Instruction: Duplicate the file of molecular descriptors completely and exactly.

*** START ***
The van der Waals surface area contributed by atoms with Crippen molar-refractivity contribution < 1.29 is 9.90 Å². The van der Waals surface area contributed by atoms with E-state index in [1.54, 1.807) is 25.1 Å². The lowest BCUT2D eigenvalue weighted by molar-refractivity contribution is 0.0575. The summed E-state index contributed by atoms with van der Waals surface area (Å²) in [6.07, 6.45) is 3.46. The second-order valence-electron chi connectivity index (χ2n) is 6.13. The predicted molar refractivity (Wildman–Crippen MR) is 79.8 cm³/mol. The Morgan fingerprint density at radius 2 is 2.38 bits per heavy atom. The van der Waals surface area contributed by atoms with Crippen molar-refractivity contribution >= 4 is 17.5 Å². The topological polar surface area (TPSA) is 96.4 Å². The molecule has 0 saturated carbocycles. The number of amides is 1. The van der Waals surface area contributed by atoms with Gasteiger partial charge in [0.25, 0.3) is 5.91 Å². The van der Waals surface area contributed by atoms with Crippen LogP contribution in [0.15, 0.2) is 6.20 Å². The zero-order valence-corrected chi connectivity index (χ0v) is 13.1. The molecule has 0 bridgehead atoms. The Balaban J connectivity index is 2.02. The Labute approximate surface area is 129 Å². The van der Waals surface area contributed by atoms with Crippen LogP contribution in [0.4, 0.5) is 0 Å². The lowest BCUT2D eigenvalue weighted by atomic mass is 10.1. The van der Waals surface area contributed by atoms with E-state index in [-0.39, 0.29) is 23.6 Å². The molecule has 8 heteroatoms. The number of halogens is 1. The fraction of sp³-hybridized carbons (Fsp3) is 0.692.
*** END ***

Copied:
The van der Waals surface area contributed by atoms with Crippen molar-refractivity contribution < 1.29 is 9.90 Å². The van der Waals surface area contributed by atoms with E-state index in [1.54, 1.807) is 25.1 Å². The lowest BCUT2D eigenvalue weighted by molar-refractivity contribution is 0.0575. The summed E-state index contributed by atoms with van der Waals surface area (Å²) in [6.07, 6.45) is 3.46. The second-order valence-electron chi connectivity index (χ2n) is 6.13. The predicted molar refractivity (Wildman–Crippen MR) is 79.8 cm³/mol. The Morgan fingerprint density at radius 2 is 2.38 bits per heavy atom. The van der Waals surface area contributed by atoms with Crippen molar-refractivity contribution >= 4 is 17.5 Å². The topological polar surface area (TPSA) is 96.4 Å². The molecule has 0 saturated carbocycles. The number of amides is 1. The van der Waals surface area contributed by atoms with Gasteiger partial charge in [0.25, 0.3) is 5.91 Å². The van der Waals surface area contributed by atoms with Crippen LogP contribution in [0.15, 0.2) is 6.20 Å². The zero-order valence-corrected chi connectivity index (χ0v) is 13.1. The molecule has 0 bridgehead atoms. The Balaban J connectivity index is 2.02. The Labute approximate surface area is 129 Å². The van der Waals surface area contributed by atoms with Crippen LogP contribution in [0.4, 0.5) is 0 Å². The lowest BCUT2D eigenvalue weighted by atomic mass is 10.1. The van der Waals surface area contributed by atoms with E-state index in [-0.39, 0.29) is 23.6 Å². The molecule has 8 heteroatoms. The number of halogens is 1. The fraction of sp³-hybridized carbons (Fsp3) is 0.692.